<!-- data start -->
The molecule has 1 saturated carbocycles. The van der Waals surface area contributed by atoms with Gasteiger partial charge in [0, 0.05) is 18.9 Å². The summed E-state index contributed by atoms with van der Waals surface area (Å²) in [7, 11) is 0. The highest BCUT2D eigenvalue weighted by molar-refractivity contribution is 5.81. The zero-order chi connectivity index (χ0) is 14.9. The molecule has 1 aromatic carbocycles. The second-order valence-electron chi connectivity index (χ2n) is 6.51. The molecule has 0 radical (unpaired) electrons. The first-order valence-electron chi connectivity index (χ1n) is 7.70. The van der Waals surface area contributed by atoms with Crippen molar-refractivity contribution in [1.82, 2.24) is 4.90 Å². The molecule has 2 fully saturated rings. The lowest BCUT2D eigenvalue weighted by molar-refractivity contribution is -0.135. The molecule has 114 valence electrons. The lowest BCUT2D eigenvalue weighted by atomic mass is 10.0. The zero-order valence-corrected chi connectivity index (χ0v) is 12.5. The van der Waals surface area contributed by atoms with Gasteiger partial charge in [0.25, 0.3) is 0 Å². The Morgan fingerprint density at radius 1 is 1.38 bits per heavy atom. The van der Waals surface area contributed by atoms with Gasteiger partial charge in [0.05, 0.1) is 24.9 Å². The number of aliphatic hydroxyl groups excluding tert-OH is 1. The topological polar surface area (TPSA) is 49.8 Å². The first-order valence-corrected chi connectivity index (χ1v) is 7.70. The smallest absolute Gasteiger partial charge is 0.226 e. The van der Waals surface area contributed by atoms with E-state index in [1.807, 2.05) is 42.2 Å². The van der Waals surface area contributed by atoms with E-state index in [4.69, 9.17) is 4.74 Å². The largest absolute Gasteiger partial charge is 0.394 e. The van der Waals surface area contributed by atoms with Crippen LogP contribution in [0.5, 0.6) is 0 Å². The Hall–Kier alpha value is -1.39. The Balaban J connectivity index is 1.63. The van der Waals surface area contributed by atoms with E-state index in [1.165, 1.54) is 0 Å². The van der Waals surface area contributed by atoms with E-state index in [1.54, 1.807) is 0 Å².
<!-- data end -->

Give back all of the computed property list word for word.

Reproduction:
The molecule has 1 saturated carbocycles. The van der Waals surface area contributed by atoms with Gasteiger partial charge in [0, 0.05) is 18.9 Å². The summed E-state index contributed by atoms with van der Waals surface area (Å²) in [7, 11) is 0. The highest BCUT2D eigenvalue weighted by molar-refractivity contribution is 5.81. The zero-order chi connectivity index (χ0) is 14.9. The molecule has 1 aromatic carbocycles. The second-order valence-electron chi connectivity index (χ2n) is 6.51. The molecule has 0 radical (unpaired) electrons. The first-order valence-electron chi connectivity index (χ1n) is 7.70. The van der Waals surface area contributed by atoms with Crippen molar-refractivity contribution in [1.82, 2.24) is 4.90 Å². The molecule has 2 fully saturated rings. The lowest BCUT2D eigenvalue weighted by molar-refractivity contribution is -0.135. The molecule has 114 valence electrons. The lowest BCUT2D eigenvalue weighted by atomic mass is 10.0. The zero-order valence-corrected chi connectivity index (χ0v) is 12.5. The van der Waals surface area contributed by atoms with Gasteiger partial charge in [0.25, 0.3) is 0 Å². The Morgan fingerprint density at radius 1 is 1.38 bits per heavy atom. The van der Waals surface area contributed by atoms with Gasteiger partial charge in [0.05, 0.1) is 24.9 Å². The number of aliphatic hydroxyl groups excluding tert-OH is 1. The topological polar surface area (TPSA) is 49.8 Å². The first-order valence-corrected chi connectivity index (χ1v) is 7.70. The smallest absolute Gasteiger partial charge is 0.226 e. The van der Waals surface area contributed by atoms with E-state index in [1.807, 2.05) is 42.2 Å². The van der Waals surface area contributed by atoms with E-state index in [4.69, 9.17) is 4.74 Å². The largest absolute Gasteiger partial charge is 0.394 e. The van der Waals surface area contributed by atoms with Crippen LogP contribution in [0.5, 0.6) is 0 Å². The Hall–Kier alpha value is -1.39. The Balaban J connectivity index is 1.63. The van der Waals surface area contributed by atoms with E-state index in [1.165, 1.54) is 0 Å². The van der Waals surface area contributed by atoms with E-state index in [1.54, 1.807) is 0 Å².